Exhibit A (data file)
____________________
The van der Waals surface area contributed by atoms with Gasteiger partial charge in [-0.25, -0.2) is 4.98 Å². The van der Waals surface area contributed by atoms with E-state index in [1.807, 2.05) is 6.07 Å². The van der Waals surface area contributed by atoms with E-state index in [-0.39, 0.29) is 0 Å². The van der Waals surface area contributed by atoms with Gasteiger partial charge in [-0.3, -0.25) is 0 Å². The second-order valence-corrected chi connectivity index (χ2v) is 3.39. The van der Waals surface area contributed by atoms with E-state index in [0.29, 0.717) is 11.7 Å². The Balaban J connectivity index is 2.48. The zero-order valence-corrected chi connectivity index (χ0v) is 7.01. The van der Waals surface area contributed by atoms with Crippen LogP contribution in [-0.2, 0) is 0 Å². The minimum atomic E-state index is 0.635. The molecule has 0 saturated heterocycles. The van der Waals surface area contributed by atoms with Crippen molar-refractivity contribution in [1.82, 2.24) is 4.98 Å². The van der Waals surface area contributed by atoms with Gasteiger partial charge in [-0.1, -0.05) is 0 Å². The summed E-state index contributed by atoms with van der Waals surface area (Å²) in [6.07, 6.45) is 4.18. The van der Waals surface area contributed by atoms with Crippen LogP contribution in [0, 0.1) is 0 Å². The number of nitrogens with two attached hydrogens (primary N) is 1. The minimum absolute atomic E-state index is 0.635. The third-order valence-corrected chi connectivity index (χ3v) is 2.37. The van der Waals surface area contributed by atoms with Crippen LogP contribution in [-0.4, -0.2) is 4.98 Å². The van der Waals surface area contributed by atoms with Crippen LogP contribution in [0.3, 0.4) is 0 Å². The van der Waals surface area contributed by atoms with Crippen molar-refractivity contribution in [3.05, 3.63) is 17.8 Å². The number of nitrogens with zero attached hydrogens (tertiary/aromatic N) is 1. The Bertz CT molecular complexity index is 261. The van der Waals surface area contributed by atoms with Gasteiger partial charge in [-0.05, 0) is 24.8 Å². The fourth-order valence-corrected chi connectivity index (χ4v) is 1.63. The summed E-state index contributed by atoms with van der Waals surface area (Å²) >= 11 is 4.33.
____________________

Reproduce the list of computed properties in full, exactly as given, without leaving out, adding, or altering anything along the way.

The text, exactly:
The van der Waals surface area contributed by atoms with Gasteiger partial charge in [-0.25, -0.2) is 4.98 Å². The van der Waals surface area contributed by atoms with E-state index in [1.807, 2.05) is 6.07 Å². The van der Waals surface area contributed by atoms with E-state index in [-0.39, 0.29) is 0 Å². The van der Waals surface area contributed by atoms with Gasteiger partial charge in [-0.3, -0.25) is 0 Å². The second-order valence-corrected chi connectivity index (χ2v) is 3.39. The van der Waals surface area contributed by atoms with E-state index in [0.29, 0.717) is 11.7 Å². The Balaban J connectivity index is 2.48. The zero-order valence-corrected chi connectivity index (χ0v) is 7.01. The van der Waals surface area contributed by atoms with Crippen LogP contribution in [-0.2, 0) is 0 Å². The minimum atomic E-state index is 0.635. The molecule has 0 saturated heterocycles. The van der Waals surface area contributed by atoms with Crippen molar-refractivity contribution in [1.82, 2.24) is 4.98 Å². The van der Waals surface area contributed by atoms with Gasteiger partial charge in [-0.1, -0.05) is 0 Å². The summed E-state index contributed by atoms with van der Waals surface area (Å²) in [6.07, 6.45) is 4.18. The van der Waals surface area contributed by atoms with Crippen LogP contribution in [0, 0.1) is 0 Å². The number of nitrogens with two attached hydrogens (primary N) is 1. The minimum absolute atomic E-state index is 0.635. The third-order valence-corrected chi connectivity index (χ3v) is 2.37. The van der Waals surface area contributed by atoms with Crippen LogP contribution in [-0.4, -0.2) is 4.98 Å². The van der Waals surface area contributed by atoms with Crippen LogP contribution in [0.3, 0.4) is 0 Å². The van der Waals surface area contributed by atoms with Crippen molar-refractivity contribution in [3.05, 3.63) is 17.8 Å². The number of nitrogens with zero attached hydrogens (tertiary/aromatic N) is 1. The Bertz CT molecular complexity index is 261. The van der Waals surface area contributed by atoms with Gasteiger partial charge in [-0.05, 0) is 24.8 Å². The fourth-order valence-corrected chi connectivity index (χ4v) is 1.63. The summed E-state index contributed by atoms with van der Waals surface area (Å²) >= 11 is 4.33.